Hey Prairie Dawg, “What bearings do you recommend?”

Prairie Dawg Practical by Tim Holmberg, DEMI Equipment

In today’s vast marketplace with so many options comes the not so easy question of what replacement bearings should I be purchasing for this repair project? Do I let pricing regulate my decision or do I stay the course and continue as my grandad would have and go with the “Made in the USA” labeled carton? Or is that familiar labeled package and its contents really just an imported inexpensive bearing in a now overpriced misleading box?

• The best way to work through these game changing choices is to do your research — especially if the bearing or bearings are going to be in the five-figure repair price range. No matter if domestic or import there should be some representative who can come visit and understand the application as well as fitment requirements when needed. This person should be able to tell you the bench load characteristics of the bearing associated with the RPM ratings to maintain proper fitment tolerances provided by the manufacturer. If these often static measurements are messed up ever so slightly it becomes “lights out” due to extreme heat and pressure build up resulting in locked up or frozen boat anchors.

• If these replacements involve a bearing smaller than a two-inch diameter shaft mounted application, you can probably get away with just about anything priced competitively and live to tell the tale of how long it lasted (or quickly it failed) without much heartburn. I have found that the worse possible thing you can do to prematurely destroy most any bearing is to over lubricate it, surprisingly enough — including an oil bath application/environment to start with. Bearings are extremely finicky precision machined objects that if subjected to an over-lubricated environment can actually start to overheat due to the bearing’s moving components being forced into a sliding motion rather than its designed rolling atmosphere, hence the term “roller bearing”. Common sense physics tells us that anything in a sliding motion or friction non-rolling motion will immediately create excessive heat. And much more heat from an over-lubricated bearing as it causes an immediate galling action and then a complete metal-bonding destruction. At this point most opportunities to easily replace the bearing have become most difficult and often require extreme heat and cutting to remove the hardened portions that have fused to the shaft.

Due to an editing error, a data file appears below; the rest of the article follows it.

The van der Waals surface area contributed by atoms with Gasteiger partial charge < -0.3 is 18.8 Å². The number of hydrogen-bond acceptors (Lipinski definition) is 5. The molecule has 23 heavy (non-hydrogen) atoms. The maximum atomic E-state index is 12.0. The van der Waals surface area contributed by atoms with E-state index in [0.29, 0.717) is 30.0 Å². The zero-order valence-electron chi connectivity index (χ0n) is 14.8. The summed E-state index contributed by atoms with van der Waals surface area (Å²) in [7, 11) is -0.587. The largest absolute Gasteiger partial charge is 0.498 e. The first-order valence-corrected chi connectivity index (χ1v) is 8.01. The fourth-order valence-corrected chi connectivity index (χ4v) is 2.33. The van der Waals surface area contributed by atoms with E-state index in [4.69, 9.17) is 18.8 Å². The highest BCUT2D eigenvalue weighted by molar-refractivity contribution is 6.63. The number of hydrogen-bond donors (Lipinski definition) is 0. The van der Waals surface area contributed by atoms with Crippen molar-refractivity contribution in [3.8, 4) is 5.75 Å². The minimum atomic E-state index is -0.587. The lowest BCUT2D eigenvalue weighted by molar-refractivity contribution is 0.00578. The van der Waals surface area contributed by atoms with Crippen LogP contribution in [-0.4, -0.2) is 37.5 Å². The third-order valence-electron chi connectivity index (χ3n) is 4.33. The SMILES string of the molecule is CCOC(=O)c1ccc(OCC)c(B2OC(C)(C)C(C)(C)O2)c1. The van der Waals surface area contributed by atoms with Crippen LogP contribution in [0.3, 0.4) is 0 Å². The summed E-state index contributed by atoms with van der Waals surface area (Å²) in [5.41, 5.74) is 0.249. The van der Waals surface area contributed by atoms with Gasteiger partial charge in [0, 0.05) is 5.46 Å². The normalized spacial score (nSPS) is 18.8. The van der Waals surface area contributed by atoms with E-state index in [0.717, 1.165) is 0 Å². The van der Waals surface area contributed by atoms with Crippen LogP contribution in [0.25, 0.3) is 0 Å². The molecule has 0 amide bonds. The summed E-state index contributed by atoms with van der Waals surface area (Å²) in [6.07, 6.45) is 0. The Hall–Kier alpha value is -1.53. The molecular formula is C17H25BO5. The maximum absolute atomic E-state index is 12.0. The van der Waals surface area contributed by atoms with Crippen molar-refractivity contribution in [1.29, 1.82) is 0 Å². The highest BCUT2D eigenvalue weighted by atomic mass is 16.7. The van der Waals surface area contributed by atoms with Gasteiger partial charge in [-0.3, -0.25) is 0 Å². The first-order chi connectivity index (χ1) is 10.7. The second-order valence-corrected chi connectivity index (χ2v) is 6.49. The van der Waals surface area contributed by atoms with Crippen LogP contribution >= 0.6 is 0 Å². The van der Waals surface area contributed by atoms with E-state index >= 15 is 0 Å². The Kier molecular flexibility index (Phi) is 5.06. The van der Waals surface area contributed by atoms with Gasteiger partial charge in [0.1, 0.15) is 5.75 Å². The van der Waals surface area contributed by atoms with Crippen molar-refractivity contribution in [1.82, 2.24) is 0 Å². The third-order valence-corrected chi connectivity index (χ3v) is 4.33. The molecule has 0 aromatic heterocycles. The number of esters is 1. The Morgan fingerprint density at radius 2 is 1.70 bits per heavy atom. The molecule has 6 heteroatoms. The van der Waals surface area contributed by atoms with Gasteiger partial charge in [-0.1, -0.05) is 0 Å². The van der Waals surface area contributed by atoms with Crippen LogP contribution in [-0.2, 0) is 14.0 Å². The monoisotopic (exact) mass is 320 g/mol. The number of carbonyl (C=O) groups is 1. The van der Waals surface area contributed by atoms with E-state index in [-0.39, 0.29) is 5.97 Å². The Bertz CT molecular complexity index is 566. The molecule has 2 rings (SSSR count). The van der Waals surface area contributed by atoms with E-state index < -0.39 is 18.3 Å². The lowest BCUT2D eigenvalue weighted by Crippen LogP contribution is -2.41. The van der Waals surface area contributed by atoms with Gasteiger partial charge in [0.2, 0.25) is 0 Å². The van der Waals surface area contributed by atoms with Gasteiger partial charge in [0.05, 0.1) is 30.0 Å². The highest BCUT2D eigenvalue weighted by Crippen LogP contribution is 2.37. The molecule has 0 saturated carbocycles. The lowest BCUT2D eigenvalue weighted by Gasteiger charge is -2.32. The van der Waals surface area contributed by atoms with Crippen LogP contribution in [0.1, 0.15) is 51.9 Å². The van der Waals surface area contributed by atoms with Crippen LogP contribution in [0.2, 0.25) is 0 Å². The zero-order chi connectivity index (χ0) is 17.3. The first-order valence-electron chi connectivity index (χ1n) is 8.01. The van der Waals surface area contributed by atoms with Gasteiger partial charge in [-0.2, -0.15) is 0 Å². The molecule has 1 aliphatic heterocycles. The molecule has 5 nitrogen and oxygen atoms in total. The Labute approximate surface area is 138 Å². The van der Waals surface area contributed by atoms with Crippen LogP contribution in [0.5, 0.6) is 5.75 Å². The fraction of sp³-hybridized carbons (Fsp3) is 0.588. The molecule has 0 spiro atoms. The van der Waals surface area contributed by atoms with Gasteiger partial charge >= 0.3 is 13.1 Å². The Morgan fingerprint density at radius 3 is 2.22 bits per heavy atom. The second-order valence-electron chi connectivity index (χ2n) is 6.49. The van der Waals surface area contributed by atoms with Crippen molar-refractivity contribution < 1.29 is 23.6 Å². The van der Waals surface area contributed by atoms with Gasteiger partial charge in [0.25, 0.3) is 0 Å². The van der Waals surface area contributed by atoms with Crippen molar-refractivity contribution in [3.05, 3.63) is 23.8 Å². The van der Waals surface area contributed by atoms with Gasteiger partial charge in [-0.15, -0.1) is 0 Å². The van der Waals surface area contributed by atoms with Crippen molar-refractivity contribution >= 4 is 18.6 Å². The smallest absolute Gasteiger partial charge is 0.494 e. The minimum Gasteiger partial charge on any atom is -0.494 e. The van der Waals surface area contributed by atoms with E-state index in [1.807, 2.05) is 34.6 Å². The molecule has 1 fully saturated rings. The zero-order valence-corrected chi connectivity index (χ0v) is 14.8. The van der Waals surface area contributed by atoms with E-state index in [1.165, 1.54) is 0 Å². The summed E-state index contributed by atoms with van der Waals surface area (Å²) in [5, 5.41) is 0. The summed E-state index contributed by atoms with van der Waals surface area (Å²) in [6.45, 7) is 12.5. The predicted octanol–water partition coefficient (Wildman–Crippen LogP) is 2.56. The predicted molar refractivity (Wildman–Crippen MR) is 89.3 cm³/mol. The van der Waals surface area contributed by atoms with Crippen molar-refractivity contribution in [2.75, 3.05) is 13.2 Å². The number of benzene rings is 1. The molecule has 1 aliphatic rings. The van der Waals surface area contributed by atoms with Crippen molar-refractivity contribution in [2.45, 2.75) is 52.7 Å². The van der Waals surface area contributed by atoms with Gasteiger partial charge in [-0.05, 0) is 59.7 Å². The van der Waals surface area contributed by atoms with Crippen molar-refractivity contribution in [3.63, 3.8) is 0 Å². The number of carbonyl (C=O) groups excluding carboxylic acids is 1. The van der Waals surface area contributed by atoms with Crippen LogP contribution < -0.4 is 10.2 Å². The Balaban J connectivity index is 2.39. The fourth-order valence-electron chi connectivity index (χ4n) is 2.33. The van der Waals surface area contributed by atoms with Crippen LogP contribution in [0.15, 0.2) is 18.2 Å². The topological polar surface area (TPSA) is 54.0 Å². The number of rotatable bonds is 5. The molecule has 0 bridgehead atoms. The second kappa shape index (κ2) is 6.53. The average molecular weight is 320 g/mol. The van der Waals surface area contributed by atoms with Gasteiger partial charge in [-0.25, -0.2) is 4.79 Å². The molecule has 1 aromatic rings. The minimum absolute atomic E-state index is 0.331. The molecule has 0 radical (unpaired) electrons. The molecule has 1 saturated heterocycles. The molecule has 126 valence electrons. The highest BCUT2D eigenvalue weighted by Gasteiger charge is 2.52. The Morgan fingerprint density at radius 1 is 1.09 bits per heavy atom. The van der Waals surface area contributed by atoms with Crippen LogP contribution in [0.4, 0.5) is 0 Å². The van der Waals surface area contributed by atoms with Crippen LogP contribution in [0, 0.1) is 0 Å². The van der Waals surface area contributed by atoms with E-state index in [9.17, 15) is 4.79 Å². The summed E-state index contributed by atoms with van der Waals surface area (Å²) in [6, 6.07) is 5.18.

• Some bearings are actually designed for a perfect tolerance fit. This is considered a friction-fit bearing — like those found inside a combustion engine or an extreme duty rock crusher — where they will see crazy amounts of varying forces and conditions, but because of their ever-evolving design, they are now capable of lasting 20 plus years if properly lubricated and maintained. These are typically bronze or precious metal finished that is proven to absorb and release quality clean fossil fuel or synthetic oil.

Almost everything manufactured today would not exist if not for some sort of specialty bearing. The bearing industry has been around since before my grandpa and will definitely be here long after my time on Earth has passed. My suspicion is that bearings (no matter how well designed) will fail and need changing for some reason or another. The reason may be as simple as too much grease or oil due to lack of training or understanding. Either way, read the directions that accompany the bearing and give yourself the best possible chance to keep your bearings running a long distance.

Oh, and one last thing: don’t ever over RPM your bearing limits unless you want to see, and quite possibly feel, a grenade exploding. Be careful out there and keep a bearing or two in your inventory for a rainy day.
Please, if you enjoy these random aggregate and quarrying equipment based subjects, tune back in for more topics to come. Send me a subject or topic you would like brought to light and any associated questions you would like to have discussed and I will gladly provide my best answer based upon my specific point of view and personal experience.

Questions or Comments? Tim Holmberg prairiedawg@pdpractical.com.
Or simply write me a letter and we will send you a t-shirt or ball cap:
Tim Holmberg
2915 Idea Ave.
Aberdeen, SD 57401

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